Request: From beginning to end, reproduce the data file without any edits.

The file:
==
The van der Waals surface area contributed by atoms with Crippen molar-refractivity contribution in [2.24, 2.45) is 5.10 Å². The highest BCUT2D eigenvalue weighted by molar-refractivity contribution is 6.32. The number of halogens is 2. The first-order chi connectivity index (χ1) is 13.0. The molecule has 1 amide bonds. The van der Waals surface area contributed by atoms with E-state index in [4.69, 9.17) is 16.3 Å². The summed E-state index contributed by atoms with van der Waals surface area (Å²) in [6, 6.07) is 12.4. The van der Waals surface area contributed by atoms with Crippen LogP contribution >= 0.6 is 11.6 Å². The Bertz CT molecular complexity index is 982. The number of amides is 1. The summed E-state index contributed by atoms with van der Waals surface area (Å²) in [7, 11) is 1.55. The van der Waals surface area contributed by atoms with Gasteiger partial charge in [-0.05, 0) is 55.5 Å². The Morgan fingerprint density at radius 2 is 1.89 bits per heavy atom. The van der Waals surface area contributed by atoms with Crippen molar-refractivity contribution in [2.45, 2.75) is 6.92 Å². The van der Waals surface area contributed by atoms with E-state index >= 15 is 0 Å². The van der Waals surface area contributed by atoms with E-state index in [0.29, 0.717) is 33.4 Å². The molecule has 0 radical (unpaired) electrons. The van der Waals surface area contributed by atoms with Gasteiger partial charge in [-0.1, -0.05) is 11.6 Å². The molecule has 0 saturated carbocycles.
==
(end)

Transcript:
The van der Waals surface area contributed by atoms with Crippen molar-refractivity contribution in [2.24, 2.45) is 5.10 Å². The highest BCUT2D eigenvalue weighted by molar-refractivity contribution is 6.32. The number of halogens is 2. The first-order chi connectivity index (χ1) is 13.0. The molecule has 1 amide bonds. The van der Waals surface area contributed by atoms with E-state index in [4.69, 9.17) is 16.3 Å². The summed E-state index contributed by atoms with van der Waals surface area (Å²) in [6, 6.07) is 12.4. The van der Waals surface area contributed by atoms with Crippen LogP contribution >= 0.6 is 11.6 Å². The Bertz CT molecular complexity index is 982. The number of amides is 1. The summed E-state index contributed by atoms with van der Waals surface area (Å²) in [7, 11) is 1.55. The van der Waals surface area contributed by atoms with Gasteiger partial charge in [-0.05, 0) is 55.5 Å². The Morgan fingerprint density at radius 2 is 1.89 bits per heavy atom. The van der Waals surface area contributed by atoms with Crippen molar-refractivity contribution in [2.45, 2.75) is 6.92 Å². The van der Waals surface area contributed by atoms with E-state index >= 15 is 0 Å². The van der Waals surface area contributed by atoms with E-state index in [0.29, 0.717) is 33.4 Å². The molecule has 0 radical (unpaired) electrons. The van der Waals surface area contributed by atoms with Gasteiger partial charge in [-0.1, -0.05) is 11.6 Å². The molecule has 0 saturated carbocycles.